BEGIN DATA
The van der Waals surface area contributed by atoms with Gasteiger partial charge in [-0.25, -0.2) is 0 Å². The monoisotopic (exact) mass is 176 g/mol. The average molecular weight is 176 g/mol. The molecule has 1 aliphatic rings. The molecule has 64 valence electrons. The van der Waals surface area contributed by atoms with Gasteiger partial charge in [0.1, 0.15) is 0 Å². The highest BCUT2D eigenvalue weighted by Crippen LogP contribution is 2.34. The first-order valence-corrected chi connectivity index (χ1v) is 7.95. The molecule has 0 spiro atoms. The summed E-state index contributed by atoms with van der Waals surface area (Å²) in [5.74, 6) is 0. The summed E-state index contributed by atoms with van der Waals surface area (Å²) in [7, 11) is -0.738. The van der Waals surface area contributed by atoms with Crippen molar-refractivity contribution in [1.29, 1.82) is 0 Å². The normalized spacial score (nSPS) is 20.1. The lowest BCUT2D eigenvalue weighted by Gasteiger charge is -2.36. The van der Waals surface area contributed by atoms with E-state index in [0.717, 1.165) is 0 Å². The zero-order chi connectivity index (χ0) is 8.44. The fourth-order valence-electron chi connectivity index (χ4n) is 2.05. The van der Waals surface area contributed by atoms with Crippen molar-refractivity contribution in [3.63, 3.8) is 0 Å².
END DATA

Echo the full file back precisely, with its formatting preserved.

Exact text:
The van der Waals surface area contributed by atoms with Gasteiger partial charge in [-0.25, -0.2) is 0 Å². The monoisotopic (exact) mass is 176 g/mol. The average molecular weight is 176 g/mol. The molecule has 1 aliphatic rings. The molecule has 64 valence electrons. The van der Waals surface area contributed by atoms with Gasteiger partial charge in [0.1, 0.15) is 0 Å². The highest BCUT2D eigenvalue weighted by Crippen LogP contribution is 2.34. The first-order valence-corrected chi connectivity index (χ1v) is 7.95. The molecule has 0 spiro atoms. The summed E-state index contributed by atoms with van der Waals surface area (Å²) in [5.74, 6) is 0. The summed E-state index contributed by atoms with van der Waals surface area (Å²) in [7, 11) is -0.738. The van der Waals surface area contributed by atoms with Crippen molar-refractivity contribution in [1.29, 1.82) is 0 Å². The normalized spacial score (nSPS) is 20.1. The lowest BCUT2D eigenvalue weighted by Gasteiger charge is -2.36. The van der Waals surface area contributed by atoms with E-state index in [0.717, 1.165) is 0 Å². The zero-order chi connectivity index (χ0) is 8.44. The fourth-order valence-electron chi connectivity index (χ4n) is 2.05. The van der Waals surface area contributed by atoms with Crippen molar-refractivity contribution in [3.63, 3.8) is 0 Å².